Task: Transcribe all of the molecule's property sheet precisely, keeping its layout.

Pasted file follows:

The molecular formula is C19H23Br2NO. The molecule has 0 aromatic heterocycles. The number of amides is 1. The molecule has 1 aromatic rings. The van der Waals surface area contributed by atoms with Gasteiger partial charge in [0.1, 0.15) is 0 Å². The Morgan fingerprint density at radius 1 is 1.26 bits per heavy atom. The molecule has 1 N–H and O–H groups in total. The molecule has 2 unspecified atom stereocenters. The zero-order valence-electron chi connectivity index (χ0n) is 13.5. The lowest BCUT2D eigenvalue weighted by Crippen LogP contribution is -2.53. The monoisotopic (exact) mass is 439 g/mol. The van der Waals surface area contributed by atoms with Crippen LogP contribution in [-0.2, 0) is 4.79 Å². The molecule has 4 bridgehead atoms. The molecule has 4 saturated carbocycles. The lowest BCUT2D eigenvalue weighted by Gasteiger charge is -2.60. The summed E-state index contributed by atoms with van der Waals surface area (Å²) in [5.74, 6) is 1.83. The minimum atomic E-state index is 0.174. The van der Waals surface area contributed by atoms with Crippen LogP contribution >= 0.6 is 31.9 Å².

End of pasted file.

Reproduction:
The molecular formula is C19H23Br2NO. The molecule has 0 aromatic heterocycles. The number of amides is 1. The molecule has 1 aromatic rings. The van der Waals surface area contributed by atoms with Gasteiger partial charge in [0.1, 0.15) is 0 Å². The Morgan fingerprint density at radius 1 is 1.26 bits per heavy atom. The molecule has 1 N–H and O–H groups in total. The molecule has 2 unspecified atom stereocenters. The zero-order valence-electron chi connectivity index (χ0n) is 13.5. The lowest BCUT2D eigenvalue weighted by Crippen LogP contribution is -2.53. The monoisotopic (exact) mass is 439 g/mol. The van der Waals surface area contributed by atoms with Crippen LogP contribution in [-0.2, 0) is 4.79 Å². The molecule has 4 bridgehead atoms. The molecule has 4 saturated carbocycles. The lowest BCUT2D eigenvalue weighted by Gasteiger charge is -2.60. The summed E-state index contributed by atoms with van der Waals surface area (Å²) in [5.74, 6) is 1.83. The minimum atomic E-state index is 0.174. The van der Waals surface area contributed by atoms with Crippen LogP contribution >= 0.6 is 31.9 Å².